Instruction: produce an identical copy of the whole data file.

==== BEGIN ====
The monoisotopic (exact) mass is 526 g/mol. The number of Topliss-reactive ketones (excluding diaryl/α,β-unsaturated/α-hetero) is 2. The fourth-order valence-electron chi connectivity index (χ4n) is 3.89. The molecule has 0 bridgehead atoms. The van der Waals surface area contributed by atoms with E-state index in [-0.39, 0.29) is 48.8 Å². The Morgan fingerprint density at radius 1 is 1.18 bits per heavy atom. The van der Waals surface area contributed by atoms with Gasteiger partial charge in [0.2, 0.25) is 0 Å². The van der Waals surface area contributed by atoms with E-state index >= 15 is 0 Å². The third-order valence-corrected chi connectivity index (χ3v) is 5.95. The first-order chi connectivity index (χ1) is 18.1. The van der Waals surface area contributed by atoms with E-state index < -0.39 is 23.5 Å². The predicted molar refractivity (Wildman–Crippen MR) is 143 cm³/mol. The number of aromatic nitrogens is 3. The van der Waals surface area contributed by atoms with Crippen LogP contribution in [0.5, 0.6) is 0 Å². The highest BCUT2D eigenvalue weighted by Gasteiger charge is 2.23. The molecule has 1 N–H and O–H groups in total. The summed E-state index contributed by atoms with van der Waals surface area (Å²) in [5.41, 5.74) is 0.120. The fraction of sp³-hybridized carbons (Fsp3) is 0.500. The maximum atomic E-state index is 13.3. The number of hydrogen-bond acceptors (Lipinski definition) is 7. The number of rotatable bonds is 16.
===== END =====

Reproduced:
The monoisotopic (exact) mass is 526 g/mol. The number of Topliss-reactive ketones (excluding diaryl/α,β-unsaturated/α-hetero) is 2. The fourth-order valence-electron chi connectivity index (χ4n) is 3.89. The molecule has 0 bridgehead atoms. The van der Waals surface area contributed by atoms with E-state index in [-0.39, 0.29) is 48.8 Å². The Morgan fingerprint density at radius 1 is 1.18 bits per heavy atom. The van der Waals surface area contributed by atoms with Gasteiger partial charge in [0.2, 0.25) is 0 Å². The van der Waals surface area contributed by atoms with E-state index >= 15 is 0 Å². The third-order valence-corrected chi connectivity index (χ3v) is 5.95. The first-order chi connectivity index (χ1) is 18.1. The van der Waals surface area contributed by atoms with E-state index < -0.39 is 23.5 Å². The predicted molar refractivity (Wildman–Crippen MR) is 143 cm³/mol. The number of aromatic nitrogens is 3. The van der Waals surface area contributed by atoms with Crippen LogP contribution in [0.5, 0.6) is 0 Å². The highest BCUT2D eigenvalue weighted by Gasteiger charge is 2.23. The molecule has 1 N–H and O–H groups in total. The summed E-state index contributed by atoms with van der Waals surface area (Å²) in [5.41, 5.74) is 0.120. The fraction of sp³-hybridized carbons (Fsp3) is 0.500. The maximum atomic E-state index is 13.3. The number of hydrogen-bond acceptors (Lipinski definition) is 7. The number of rotatable bonds is 16.